Received 21 July 2016; accepted 26 August 2016; published 29 August 2016
Access to antiretroviral treatment (ART) in sub-Saharan Africa and other resource-limited settings has increased significantly over the last decades thanks to international partners funding HIV treatment programs and local government  . The increasing access to ART has significantly improved survival of HIV infected patients and reduced also new HIV infections  . Although ART regimens are standardized and patient monitoring is very similar, heterogeneous treatment outcomes have been observed in the national ART programs in different countries; as such virological failure can range from less than 3% to more than 20% in patients who are on ART for 12 or 24 months  -  . These different outcomes most likely depend on ART-programme management. Access to ART was initially mainly concentrated to health structures in capital cities or large urban areas. Scaling up ART into rural settings is more recent and information on treatment outcome in rural settings is still very limited  . Moreover, deficiencies in health systems and resources which are more frequent, such as unreliable supply systems, storage and the lack of qualified personnel to prescribe and follow the treatment could create the conditions for accelerated development of HIV resistance to antiretroviral drugs
Togo is a small country of 6,191,000 million inhabitants at 2010, located in West Africa, with an estimated HIV prevalence of around 3% in the general population   . Scaling up of ART started in 2007 in Lomé, the capital city, and in 2014 at least 30% of HIV infected individuals are receiving ART which corresponds to almost 50% of them who are in need for ART according to WHO guidelines from 2010 (CD4 count < 350)  . However, previous studies showed that a relative high proportion of patients (13% to 25%) receiving ART for 12 or 24 months were resistant to at least one drug of their first line regimens   . Since 2008, access to ART has been also expanded to rural areas but the outcome has never been evaluated. Here we describe virological outcome and emergence of drug resistance in a cross-sectional study among HIV-1 infected patients treated according to the national guidelines in ART clinics located in five rural settings in Togo.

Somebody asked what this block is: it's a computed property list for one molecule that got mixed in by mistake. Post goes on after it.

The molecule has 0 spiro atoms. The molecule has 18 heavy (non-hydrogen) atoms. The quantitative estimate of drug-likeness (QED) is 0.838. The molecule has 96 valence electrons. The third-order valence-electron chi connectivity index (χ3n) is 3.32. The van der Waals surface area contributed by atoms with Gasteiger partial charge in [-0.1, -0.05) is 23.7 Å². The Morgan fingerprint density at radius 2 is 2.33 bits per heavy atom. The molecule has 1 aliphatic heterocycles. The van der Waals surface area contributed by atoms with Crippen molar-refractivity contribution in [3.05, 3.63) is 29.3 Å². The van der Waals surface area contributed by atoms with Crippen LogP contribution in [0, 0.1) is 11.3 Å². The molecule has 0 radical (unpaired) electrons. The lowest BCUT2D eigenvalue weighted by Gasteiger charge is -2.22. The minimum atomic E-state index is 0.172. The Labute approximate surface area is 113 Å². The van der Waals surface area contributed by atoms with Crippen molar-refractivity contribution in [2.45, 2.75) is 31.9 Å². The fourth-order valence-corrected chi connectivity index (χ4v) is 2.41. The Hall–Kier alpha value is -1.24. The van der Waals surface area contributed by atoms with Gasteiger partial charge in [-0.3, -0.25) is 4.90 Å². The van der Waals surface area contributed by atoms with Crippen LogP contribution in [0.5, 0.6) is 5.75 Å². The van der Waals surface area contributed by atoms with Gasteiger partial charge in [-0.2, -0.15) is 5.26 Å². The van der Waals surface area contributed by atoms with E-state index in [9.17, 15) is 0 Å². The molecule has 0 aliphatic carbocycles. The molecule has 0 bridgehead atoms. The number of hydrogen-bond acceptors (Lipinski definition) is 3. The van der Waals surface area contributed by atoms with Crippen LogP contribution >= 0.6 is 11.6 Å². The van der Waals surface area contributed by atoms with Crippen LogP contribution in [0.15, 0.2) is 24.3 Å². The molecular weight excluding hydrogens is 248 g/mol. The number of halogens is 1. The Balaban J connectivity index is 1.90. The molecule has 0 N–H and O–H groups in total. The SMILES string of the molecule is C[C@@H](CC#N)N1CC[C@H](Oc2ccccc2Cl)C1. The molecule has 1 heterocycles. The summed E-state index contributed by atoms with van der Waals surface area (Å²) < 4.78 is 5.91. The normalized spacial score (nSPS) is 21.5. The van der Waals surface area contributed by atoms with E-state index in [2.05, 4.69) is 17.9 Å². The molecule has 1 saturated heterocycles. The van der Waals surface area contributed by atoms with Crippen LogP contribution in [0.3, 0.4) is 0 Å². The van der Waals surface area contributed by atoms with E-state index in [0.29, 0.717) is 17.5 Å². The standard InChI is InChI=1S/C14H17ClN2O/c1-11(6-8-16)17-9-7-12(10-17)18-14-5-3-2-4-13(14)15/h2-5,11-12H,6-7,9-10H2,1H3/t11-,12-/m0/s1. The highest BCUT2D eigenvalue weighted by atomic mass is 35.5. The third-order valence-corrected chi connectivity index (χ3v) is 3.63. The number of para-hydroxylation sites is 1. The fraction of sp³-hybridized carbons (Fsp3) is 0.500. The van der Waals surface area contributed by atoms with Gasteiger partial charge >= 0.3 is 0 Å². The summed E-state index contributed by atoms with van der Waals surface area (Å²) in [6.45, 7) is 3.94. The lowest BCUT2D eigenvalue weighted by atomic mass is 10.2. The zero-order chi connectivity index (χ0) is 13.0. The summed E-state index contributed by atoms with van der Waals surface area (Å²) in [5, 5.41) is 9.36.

2.1. Study Sites and Population
In 2012, a cross-sectional evaluation of treatment outcome was conducted between January and September in three care rural centers that administer antiretroviral (ARV) drugs and monitor treatment according to national recommendations in Togo: Aného, Atakpamé, Kpalimé Those sites are located in south region of Togo (60 to 122 km distance from Lomé, the capital city).
HIV-1 infected patients were consecutively enrolled when attending healthcare services for their routine medical visit at 12 ± 2 months on first-line ART. This study was approved by each participating patient, informed consent was obtained. Questionnaires were used to collect epidemiological and demographic information for each patient, and ART history was collected from on-site medical records. Whole blood was drawn and plasma was separated from cells by centrifugation and three plasma aliquots were stored at −20˚C for maximum one week on site and were subsequently transported by road in a cool box to the Laboratoire de Biologie Moléculaire et d’Immunologie (BIOLIM/FSS-UL) where they were stored at −80˚C for further HIV-1 RNA quantification and subsequent drug resistance genotyping for patients on virological failure. BIOLIM/FSS-UL is the national reference laboratory of HIV that is integrated in the national program of HIV control Togo.
2.2. Virological Analyses